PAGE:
Famous flute players

Great Jazz flautists

Present day Jazz flautists of note include Herbert Laws and Dave Valentin, with past greats including Yusef Latif, Frank West and Herbie Mann. As one would expect, many of the famous jazz musicians were American, for example Frank Wess originated from Kansas City, born in 1922, and was a member of the Count Basie Orchestra from 1953 to 1964.

Great classical flautists

There are many classical flautists who are famous amongst those who art aficionados of such music, such as Jean Pierre Rampal, Auriel Nicolet, William Bennett, Emanuel Pahud and more, but the flautist who has probably made himself famous to the public in general is the Irish flautist James Galway, now Sir James Galway, OBE. He crossed the border between purely classical music and light music, particularly with Annie’s Song, and became being nicknamed “the man with the golden flute”.

As well as being a virtuoso flautist, he had that very special Irish charm which when put together with his broad view of music, has made him a household name. I remember him being interviewed on the radio some years ago, and asked how he managed to play the flight of the bumblebees at such a speed, without pause for breath. He confirmed that the speed was his virtuosity, but the lack of pause for breath was not his doing, but due to some very good sound editing. In reality, he had taken breaths, and no he didn’t breathe in through his ears.

The issue of taking breaths is something that comes up in Irish folk music played on the flute. Particularly in an Irish ceilidh band, where the seeming seamlessness of the Irish tunes in gender is a sort of hypnosis in the dancers. In classical music, the flautist would take breaths between phrases. The equivalent of phrases in folk dance music is the end of the eight bar line, typically four sets of eight bars making up the 32 bar trick or real. An Irish flautist however, will not breathe at the end of the line, but will breathe somewhere fairly randomly in the middle of the line, so their breath is partly disguised by the other instruments, and is partly unexpected in such a position so that it goes unnoticed by the listener. It’s the sort of conjuring trick, doing things when no one is paying attention is not expecting things to happen.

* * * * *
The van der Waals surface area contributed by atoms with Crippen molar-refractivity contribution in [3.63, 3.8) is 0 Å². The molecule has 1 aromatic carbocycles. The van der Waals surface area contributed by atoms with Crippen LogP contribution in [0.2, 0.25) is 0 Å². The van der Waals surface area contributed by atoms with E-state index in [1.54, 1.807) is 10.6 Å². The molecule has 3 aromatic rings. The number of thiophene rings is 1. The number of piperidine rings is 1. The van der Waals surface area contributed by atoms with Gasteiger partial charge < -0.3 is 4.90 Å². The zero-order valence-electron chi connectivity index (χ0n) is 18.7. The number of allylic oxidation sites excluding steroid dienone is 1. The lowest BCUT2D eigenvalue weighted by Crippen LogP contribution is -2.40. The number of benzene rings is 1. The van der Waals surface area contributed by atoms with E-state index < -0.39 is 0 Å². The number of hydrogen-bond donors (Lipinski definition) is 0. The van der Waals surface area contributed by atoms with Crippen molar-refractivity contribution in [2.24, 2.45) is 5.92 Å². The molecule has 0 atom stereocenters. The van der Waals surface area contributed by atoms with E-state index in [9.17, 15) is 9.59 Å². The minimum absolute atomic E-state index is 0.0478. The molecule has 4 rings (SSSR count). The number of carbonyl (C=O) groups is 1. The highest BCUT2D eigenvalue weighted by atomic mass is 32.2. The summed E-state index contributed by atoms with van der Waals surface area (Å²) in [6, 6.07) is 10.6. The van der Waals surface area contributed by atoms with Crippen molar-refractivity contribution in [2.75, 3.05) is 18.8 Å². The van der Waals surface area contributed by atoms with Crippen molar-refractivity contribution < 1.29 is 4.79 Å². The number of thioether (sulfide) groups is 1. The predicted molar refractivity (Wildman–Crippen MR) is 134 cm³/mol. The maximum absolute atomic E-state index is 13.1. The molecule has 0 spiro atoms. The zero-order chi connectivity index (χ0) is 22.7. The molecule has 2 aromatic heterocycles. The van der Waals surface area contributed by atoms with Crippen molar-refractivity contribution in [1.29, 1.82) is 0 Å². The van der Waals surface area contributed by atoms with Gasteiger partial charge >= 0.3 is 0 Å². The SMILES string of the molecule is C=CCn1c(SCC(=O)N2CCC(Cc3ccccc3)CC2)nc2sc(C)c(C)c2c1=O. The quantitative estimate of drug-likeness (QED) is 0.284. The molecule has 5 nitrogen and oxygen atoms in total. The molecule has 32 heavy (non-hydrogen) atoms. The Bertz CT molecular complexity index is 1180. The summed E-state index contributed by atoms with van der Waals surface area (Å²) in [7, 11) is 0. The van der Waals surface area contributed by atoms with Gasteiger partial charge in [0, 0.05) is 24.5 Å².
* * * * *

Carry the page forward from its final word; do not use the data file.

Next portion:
Pop Flautists

The flute is not an instrument commonly used in pop bands, but one notable exception was the Jethro Tull rock band who were famous in the early 70s bands vocalist was also a talented flautist, and I think guitarist as well. He played the flute with microphone attached, to enable high volume PA system to be used without feedback, or at least only with feedback when he wished it to occur.

I remember sitting on the floor of the concert hall at wedding University in my first year there, at a concert given by Jethro Tull. It was the sort of rock band where the volume of the base notes in particular moved one’s intestines around. It wasn’t so much an experience of hearing, the volume was so high that it cause distortion in the eardrums, it was more an experience of feeling the music through the whole body as the sound waves hit you. (The military have experimented with infra-sound weapons, which vibrates the whole body to incapacitate the enemy. This was an experience that came close to the weapon system.) Anyway, he was a super flautist, or at least I enjoy displaying. I’m not sure that he went down too well with some classical flautists!

Folk flautists

Many of the best folk flautists play in Irish ceilidh bands, and the instrument being a key part of the melody. There are a number of Irish flutes and whistles, transverse flute being a large hold flute without keys, then there’s the Irish piccolo, a keyless piccolo sized wooden instrument, then there are the tin whistle style flutes in various sizes and keys, made from wood, metal and some quite good ones in plastics.

One you are a mere you are a walk down a you are you are a answer no to a notable band amongst many, is the Irish band Flook, who play Irish and and concert flutes in their performances, including the base flute.